I came across this article (“The black Victorians: astonishing portraits unseen for 120 years”) in the Guardian, about a photographic exhibit at Rivington Place* in London, and I wanted to bring it to your attention while there’s still time for you to see it if you find yourself in London.
The newspaper comments the photos “show colonialism in all its contradictions”—but notes also that these photos (they’re beautiful) “challenge the received narrative of the history of black people in Britain.”
“Black Chronicles II is part of a wider ongoing project called The Missing Chapter,” says Mussai, “which uses the history of photography to illuminate the missing chapters in British history and culture, especially black history and culture. There is a widespread misconception that black experience in Britain begins with the arrival of the Empire Windrush and the first Jamaican immigrants in 1948, but, as this exhibition shows, there is an incredible archive of images of black people in Britain that goes right back to the invention of photography in the 1830s.”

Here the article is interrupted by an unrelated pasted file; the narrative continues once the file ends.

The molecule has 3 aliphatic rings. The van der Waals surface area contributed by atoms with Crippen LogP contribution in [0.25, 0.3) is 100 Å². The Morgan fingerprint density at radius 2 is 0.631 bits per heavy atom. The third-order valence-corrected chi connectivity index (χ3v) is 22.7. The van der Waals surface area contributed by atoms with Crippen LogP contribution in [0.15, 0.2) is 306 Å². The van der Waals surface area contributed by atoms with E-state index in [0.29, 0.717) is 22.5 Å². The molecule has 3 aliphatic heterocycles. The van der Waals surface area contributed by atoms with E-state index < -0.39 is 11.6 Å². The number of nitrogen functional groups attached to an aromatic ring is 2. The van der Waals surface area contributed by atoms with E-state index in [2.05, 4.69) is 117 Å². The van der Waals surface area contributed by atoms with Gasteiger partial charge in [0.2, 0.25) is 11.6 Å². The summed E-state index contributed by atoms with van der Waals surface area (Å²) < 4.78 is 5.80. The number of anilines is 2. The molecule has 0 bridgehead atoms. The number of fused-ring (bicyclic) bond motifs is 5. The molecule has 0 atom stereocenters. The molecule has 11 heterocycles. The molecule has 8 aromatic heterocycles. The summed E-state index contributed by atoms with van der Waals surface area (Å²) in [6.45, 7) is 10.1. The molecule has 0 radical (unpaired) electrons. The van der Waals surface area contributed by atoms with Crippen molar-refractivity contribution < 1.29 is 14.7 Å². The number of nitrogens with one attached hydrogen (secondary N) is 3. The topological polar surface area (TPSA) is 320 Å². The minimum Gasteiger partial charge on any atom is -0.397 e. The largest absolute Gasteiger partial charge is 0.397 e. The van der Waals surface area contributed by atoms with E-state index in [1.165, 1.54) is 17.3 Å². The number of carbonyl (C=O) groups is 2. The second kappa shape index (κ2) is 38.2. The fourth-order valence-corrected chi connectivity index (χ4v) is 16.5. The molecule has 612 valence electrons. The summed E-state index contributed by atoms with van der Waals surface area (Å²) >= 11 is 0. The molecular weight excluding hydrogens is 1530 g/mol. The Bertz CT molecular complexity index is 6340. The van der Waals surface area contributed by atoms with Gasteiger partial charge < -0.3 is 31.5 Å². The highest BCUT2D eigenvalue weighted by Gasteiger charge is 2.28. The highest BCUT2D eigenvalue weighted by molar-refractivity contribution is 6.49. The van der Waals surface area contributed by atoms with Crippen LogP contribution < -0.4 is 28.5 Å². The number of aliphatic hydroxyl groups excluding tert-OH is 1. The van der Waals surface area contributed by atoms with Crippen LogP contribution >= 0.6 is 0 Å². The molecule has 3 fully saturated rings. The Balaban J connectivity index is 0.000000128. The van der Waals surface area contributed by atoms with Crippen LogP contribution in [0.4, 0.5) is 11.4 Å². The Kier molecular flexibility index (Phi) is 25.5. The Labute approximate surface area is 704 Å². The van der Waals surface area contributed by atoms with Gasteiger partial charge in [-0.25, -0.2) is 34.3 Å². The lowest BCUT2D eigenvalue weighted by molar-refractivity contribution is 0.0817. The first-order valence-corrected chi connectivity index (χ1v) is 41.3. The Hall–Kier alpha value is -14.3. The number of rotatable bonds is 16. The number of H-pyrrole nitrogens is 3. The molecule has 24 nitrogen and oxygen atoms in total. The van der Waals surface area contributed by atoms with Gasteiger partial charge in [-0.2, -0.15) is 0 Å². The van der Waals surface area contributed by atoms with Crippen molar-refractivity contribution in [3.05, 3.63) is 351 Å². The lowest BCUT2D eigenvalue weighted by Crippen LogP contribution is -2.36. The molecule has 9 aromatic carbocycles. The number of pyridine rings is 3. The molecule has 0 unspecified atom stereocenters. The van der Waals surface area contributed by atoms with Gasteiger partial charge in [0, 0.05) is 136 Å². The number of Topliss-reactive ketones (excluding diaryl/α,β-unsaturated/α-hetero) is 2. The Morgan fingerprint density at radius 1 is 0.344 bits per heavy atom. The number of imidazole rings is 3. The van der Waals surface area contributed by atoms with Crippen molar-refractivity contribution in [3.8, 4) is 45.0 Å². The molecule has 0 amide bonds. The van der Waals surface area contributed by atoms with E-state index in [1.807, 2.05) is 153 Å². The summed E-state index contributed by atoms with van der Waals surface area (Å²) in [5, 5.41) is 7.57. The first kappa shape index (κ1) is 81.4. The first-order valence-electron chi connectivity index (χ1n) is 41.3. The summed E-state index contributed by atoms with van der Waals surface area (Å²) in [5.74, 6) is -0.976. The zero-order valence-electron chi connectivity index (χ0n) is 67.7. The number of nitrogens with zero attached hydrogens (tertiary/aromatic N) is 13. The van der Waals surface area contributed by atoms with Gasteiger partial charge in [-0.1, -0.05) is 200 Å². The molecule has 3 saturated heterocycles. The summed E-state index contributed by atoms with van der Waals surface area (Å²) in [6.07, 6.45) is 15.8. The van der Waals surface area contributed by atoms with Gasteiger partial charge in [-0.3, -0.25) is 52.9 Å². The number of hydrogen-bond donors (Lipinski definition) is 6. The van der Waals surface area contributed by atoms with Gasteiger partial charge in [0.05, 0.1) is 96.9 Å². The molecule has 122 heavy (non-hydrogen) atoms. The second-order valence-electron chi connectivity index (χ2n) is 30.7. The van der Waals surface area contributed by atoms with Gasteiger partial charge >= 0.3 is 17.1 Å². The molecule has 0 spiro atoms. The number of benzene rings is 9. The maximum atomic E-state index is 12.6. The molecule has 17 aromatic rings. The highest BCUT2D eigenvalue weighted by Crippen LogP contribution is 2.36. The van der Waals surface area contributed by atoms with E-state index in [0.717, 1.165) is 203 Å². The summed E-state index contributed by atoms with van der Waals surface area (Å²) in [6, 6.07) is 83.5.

All of the images featured in the article are copyrighted and reproduced with permission, which I don’t have, so you’ll just have to visit the links (here’s another) to have a look at these gorgeous antique photos.
And if you’re anywhere near London, this is just one more good excuse to make a trip into town.
* With a tagline that reads “Art, debate & diversity,” Rivington Place deserves a post all on its own. It’s a free public gallery and the home of Iniva (the Institute of International Visual Art) and Autograph ABP. It also houses the Stuart Hall Library, meeting rooms, and education facilities.